The role of a re-engagement officer

Issue: Volume 101, Number 16

Posted: 7 December 2022
Reference #: 1HAYUV

Mariah Scott may have only just finished her social work degree, but she is no stranger to field work. The last two terms she has been working as a re-engagement officer for Tawa Kāhui Ako.

Engaging students with school can require a holistic approach.

Engaging students with school can require a holistic approach.

The Tawa Kāhui Ako is a community of learning dedicated to the support of student success and wellbeing in north Wellington. It has one college, one intermediate and six primary schools. Mariah Scott is based at Tawa College, and it is these students she works the closest with.

The opportunity to create the position of a re-engagement officer came from Ministry of Education funding. The role is designed to help students who are not engaging with school at all. It involves meeting with them and their families to find out what’s going on in their environment, both inside the classroom and at home.

Mariah’s involvement with Challenge 2000 led her to the position. She is one of many personnel attached to the professional and dynamic youth development, community and family social work agency that operates around Wellington.

“My role with them [Challenge 2000] started as a social work student, and now that I’ve finished my degree, it’s rolled through to being a youth worker.

“Part of my role is working for the Kāhui Ako. It’s mainly about those students who are not attending at all or disengaging. Students that have bad attendances which could be for a range of reasons.”

Mariah helps students and families tap into the resources and communities that might be able to support them in their personal lives, and she then looks at ways to make their transition back through to school a bit easier.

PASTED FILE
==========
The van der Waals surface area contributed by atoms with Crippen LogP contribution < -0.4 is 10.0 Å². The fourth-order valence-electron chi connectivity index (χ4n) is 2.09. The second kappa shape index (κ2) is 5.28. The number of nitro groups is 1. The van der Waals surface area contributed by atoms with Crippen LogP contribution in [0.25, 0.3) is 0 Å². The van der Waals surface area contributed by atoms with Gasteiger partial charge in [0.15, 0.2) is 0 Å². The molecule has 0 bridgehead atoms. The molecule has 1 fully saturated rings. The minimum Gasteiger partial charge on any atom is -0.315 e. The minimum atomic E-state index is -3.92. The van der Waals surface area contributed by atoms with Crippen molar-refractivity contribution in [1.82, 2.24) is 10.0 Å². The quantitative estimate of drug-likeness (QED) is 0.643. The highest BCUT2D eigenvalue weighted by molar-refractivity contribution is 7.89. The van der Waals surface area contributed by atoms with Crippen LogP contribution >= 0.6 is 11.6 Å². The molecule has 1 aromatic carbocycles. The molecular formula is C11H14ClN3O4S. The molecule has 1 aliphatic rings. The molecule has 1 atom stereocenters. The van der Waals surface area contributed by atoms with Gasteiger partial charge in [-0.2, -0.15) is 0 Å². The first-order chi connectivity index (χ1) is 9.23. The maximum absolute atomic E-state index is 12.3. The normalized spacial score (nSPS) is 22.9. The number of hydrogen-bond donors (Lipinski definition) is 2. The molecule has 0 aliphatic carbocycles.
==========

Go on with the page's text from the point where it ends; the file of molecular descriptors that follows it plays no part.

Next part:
“Some of these students haven’t been going to school for a few months or a term or half a year, and it can be really hard coming back into to the learning environment. So, I work on making that as easy and smooth as possible, making plans with their deans or their teachers about how that might look for them, and having individualised plans.”

Mariah will talk to students about what their interests are and how they align to the subjects that they are taking. She will ask which teachers they felt a connection to and whether there is the possibility to move classes or switch their timetable. She will also look at non-academic activities the school could offer, such as sports, to spark interest in being part of the school environment.

A lot of her work does involve helping to resolve personal problems such as anxiety, depression, or trouble sleeping. In these situations, she will make referrals to other services that might be able to help.

Complex mahi

Mariah recognises that re-engaging students is complex and can involve finding multiple services and solutions to help address attendance issues.

Mariah is happy to be working on helping students find success.

Mariah is happy to be working on helping students find success.

“When working with a young person, you’re not just working with the young person, you’re working with their friend groups, whatever’s going on at home, and their interests. So, it’s a lot more complex than saying ‘look, you need to attend school’.”

Even when barriers are removed, success is not always guaranteed.

“It varies on the individual and whatever is going on in their personal life and it depends on the young person’s drive to be attending. That’s why I look at their interests and their future.

“If they do have an idea of what they want to do, then I will say ‘if you want to be a builder, then you need to have your maths, English and science... this is just a minimum criterion and if you don’t like it, this is what it’s going to look like for you when you do leave school’.”

Mariah says Covid has played a part in the some of the levels of disengagement that have been occurring.

“There are students that are Year 11 now or going into Year 11 next year whose whole secondary school experience has been through Covid, and so they haven’t been familiar with the school environment enough to have settled in and don’t feel any kind of connection with school.”

Problems with transitioning between schools has motived Mariah and the Kāhui Ako to work on plans to ease the experience for students. This will involve more than just one visit to the school they will be attending and will include follow-up sessions with students in their first term and mid-year.

BY Education Gazette editors
Education Gazette | Tukutuku Kōrero,

Posted: 1:30 pm, 7 December 2022

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